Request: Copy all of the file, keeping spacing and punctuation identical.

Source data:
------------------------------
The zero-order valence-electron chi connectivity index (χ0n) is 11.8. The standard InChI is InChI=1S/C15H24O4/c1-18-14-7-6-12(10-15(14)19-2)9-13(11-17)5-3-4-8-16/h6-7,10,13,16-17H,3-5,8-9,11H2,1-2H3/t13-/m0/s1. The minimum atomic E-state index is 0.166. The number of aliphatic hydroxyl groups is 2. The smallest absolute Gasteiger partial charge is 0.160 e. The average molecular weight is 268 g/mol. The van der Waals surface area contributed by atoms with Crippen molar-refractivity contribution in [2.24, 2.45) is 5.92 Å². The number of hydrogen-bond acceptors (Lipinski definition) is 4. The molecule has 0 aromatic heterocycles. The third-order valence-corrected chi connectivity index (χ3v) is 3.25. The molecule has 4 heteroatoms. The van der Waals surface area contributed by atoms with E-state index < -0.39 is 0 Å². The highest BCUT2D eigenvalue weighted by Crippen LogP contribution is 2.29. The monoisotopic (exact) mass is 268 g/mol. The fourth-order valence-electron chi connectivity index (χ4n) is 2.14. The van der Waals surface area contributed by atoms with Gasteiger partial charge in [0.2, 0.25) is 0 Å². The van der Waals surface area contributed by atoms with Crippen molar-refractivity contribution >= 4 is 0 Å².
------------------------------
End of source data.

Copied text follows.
The zero-order valence-electron chi connectivity index (χ0n) is 11.8. The standard InChI is InChI=1S/C15H24O4/c1-18-14-7-6-12(10-15(14)19-2)9-13(11-17)5-3-4-8-16/h6-7,10,13,16-17H,3-5,8-9,11H2,1-2H3/t13-/m0/s1. The minimum atomic E-state index is 0.166. The number of aliphatic hydroxyl groups is 2. The smallest absolute Gasteiger partial charge is 0.160 e. The average molecular weight is 268 g/mol. The van der Waals surface area contributed by atoms with Crippen molar-refractivity contribution in [2.24, 2.45) is 5.92 Å². The number of hydrogen-bond acceptors (Lipinski definition) is 4. The molecule has 0 aromatic heterocycles. The third-order valence-corrected chi connectivity index (χ3v) is 3.25. The molecule has 4 heteroatoms. The van der Waals surface area contributed by atoms with E-state index < -0.39 is 0 Å². The highest BCUT2D eigenvalue weighted by Crippen LogP contribution is 2.29. The monoisotopic (exact) mass is 268 g/mol. The fourth-order valence-electron chi connectivity index (χ4n) is 2.14. The van der Waals surface area contributed by atoms with Gasteiger partial charge in [0.2, 0.25) is 0 Å². The van der Waals surface area contributed by atoms with Crippen molar-refractivity contribution >= 4 is 0 Å².